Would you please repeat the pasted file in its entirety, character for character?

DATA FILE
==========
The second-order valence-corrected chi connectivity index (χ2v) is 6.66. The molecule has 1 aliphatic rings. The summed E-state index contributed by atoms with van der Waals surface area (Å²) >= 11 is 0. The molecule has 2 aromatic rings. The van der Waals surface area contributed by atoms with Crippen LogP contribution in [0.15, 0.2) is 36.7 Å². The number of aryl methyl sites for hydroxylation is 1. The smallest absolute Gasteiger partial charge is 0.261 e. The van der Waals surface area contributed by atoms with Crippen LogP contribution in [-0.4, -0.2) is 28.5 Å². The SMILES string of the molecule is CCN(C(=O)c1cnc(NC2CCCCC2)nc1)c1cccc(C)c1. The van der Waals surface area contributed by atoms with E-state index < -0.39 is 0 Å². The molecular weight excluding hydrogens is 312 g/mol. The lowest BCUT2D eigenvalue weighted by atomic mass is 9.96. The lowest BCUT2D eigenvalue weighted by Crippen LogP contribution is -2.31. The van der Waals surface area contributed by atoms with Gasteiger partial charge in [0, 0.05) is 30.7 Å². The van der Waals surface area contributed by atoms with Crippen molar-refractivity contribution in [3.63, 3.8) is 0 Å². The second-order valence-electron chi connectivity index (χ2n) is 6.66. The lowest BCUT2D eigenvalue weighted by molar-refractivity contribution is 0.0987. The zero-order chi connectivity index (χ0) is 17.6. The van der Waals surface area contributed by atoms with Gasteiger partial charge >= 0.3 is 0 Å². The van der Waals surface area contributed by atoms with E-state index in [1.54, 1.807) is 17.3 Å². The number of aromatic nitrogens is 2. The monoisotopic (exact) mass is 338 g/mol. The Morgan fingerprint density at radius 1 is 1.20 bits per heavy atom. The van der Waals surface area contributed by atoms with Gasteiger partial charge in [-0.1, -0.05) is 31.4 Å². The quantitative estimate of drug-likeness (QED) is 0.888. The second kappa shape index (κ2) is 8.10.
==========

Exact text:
The second-order valence-corrected chi connectivity index (χ2v) is 6.66. The molecule has 1 aliphatic rings. The summed E-state index contributed by atoms with van der Waals surface area (Å²) >= 11 is 0. The molecule has 2 aromatic rings. The van der Waals surface area contributed by atoms with Crippen LogP contribution in [0.15, 0.2) is 36.7 Å². The number of aryl methyl sites for hydroxylation is 1. The smallest absolute Gasteiger partial charge is 0.261 e. The van der Waals surface area contributed by atoms with Crippen LogP contribution in [-0.4, -0.2) is 28.5 Å². The SMILES string of the molecule is CCN(C(=O)c1cnc(NC2CCCCC2)nc1)c1cccc(C)c1. The van der Waals surface area contributed by atoms with E-state index < -0.39 is 0 Å². The molecular weight excluding hydrogens is 312 g/mol. The lowest BCUT2D eigenvalue weighted by atomic mass is 9.96. The lowest BCUT2D eigenvalue weighted by Crippen LogP contribution is -2.31. The van der Waals surface area contributed by atoms with Gasteiger partial charge in [0, 0.05) is 30.7 Å². The van der Waals surface area contributed by atoms with Crippen molar-refractivity contribution in [3.63, 3.8) is 0 Å². The second-order valence-electron chi connectivity index (χ2n) is 6.66. The lowest BCUT2D eigenvalue weighted by molar-refractivity contribution is 0.0987. The zero-order chi connectivity index (χ0) is 17.6. The van der Waals surface area contributed by atoms with Gasteiger partial charge >= 0.3 is 0 Å². The van der Waals surface area contributed by atoms with E-state index in [1.54, 1.807) is 17.3 Å². The number of aromatic nitrogens is 2. The monoisotopic (exact) mass is 338 g/mol. The Morgan fingerprint density at radius 1 is 1.20 bits per heavy atom. The van der Waals surface area contributed by atoms with Gasteiger partial charge in [-0.1, -0.05) is 31.4 Å². The quantitative estimate of drug-likeness (QED) is 0.888. The second kappa shape index (κ2) is 8.10.